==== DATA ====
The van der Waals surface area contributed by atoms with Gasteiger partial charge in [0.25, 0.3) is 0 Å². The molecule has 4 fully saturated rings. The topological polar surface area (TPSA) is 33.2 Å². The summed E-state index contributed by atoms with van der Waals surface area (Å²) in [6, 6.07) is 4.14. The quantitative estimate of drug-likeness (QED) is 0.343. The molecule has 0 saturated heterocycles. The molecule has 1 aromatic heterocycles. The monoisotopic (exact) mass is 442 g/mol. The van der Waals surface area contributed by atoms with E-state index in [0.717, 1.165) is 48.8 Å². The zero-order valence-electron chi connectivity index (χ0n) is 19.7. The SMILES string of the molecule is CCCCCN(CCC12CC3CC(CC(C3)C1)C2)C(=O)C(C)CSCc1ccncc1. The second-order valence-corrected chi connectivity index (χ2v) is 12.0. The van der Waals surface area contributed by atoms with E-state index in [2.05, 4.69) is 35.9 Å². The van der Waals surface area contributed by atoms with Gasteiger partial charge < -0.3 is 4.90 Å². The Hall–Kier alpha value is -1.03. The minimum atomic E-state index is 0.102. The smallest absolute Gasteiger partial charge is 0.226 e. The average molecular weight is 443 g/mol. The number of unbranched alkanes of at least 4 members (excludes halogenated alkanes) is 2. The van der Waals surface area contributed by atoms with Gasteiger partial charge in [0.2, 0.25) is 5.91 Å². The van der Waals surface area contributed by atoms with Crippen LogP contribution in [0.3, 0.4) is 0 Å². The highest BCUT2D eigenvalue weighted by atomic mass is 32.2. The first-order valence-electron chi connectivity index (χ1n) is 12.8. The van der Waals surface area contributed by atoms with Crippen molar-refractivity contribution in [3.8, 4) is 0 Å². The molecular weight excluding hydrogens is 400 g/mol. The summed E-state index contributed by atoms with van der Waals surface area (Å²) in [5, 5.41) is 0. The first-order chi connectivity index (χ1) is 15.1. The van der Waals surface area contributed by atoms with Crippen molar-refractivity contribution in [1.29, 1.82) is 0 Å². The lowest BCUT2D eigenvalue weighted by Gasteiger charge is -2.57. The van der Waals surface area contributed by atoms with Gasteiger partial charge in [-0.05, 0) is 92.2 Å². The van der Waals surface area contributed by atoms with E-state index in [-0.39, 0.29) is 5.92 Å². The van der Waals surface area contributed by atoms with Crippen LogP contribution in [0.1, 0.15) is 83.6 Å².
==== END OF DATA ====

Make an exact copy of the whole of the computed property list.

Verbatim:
The van der Waals surface area contributed by atoms with Gasteiger partial charge in [0.25, 0.3) is 0 Å². The molecule has 4 fully saturated rings. The topological polar surface area (TPSA) is 33.2 Å². The summed E-state index contributed by atoms with van der Waals surface area (Å²) in [6, 6.07) is 4.14. The quantitative estimate of drug-likeness (QED) is 0.343. The molecule has 0 saturated heterocycles. The molecule has 1 aromatic heterocycles. The monoisotopic (exact) mass is 442 g/mol. The van der Waals surface area contributed by atoms with E-state index in [0.717, 1.165) is 48.8 Å². The zero-order valence-electron chi connectivity index (χ0n) is 19.7. The SMILES string of the molecule is CCCCCN(CCC12CC3CC(CC(C3)C1)C2)C(=O)C(C)CSCc1ccncc1. The second-order valence-corrected chi connectivity index (χ2v) is 12.0. The van der Waals surface area contributed by atoms with E-state index in [2.05, 4.69) is 35.9 Å². The van der Waals surface area contributed by atoms with Gasteiger partial charge < -0.3 is 4.90 Å². The Hall–Kier alpha value is -1.03. The minimum atomic E-state index is 0.102. The smallest absolute Gasteiger partial charge is 0.226 e. The average molecular weight is 443 g/mol. The number of unbranched alkanes of at least 4 members (excludes halogenated alkanes) is 2. The van der Waals surface area contributed by atoms with Gasteiger partial charge in [0.2, 0.25) is 5.91 Å². The van der Waals surface area contributed by atoms with Crippen LogP contribution in [0.3, 0.4) is 0 Å². The highest BCUT2D eigenvalue weighted by atomic mass is 32.2. The first-order valence-electron chi connectivity index (χ1n) is 12.8. The van der Waals surface area contributed by atoms with Crippen molar-refractivity contribution in [3.8, 4) is 0 Å². The molecular weight excluding hydrogens is 400 g/mol. The summed E-state index contributed by atoms with van der Waals surface area (Å²) in [5, 5.41) is 0. The first-order chi connectivity index (χ1) is 15.1. The van der Waals surface area contributed by atoms with Crippen molar-refractivity contribution in [1.29, 1.82) is 0 Å². The lowest BCUT2D eigenvalue weighted by Gasteiger charge is -2.57. The van der Waals surface area contributed by atoms with Gasteiger partial charge in [-0.05, 0) is 92.2 Å². The van der Waals surface area contributed by atoms with E-state index in [-0.39, 0.29) is 5.92 Å². The van der Waals surface area contributed by atoms with Crippen LogP contribution in [0.1, 0.15) is 83.6 Å².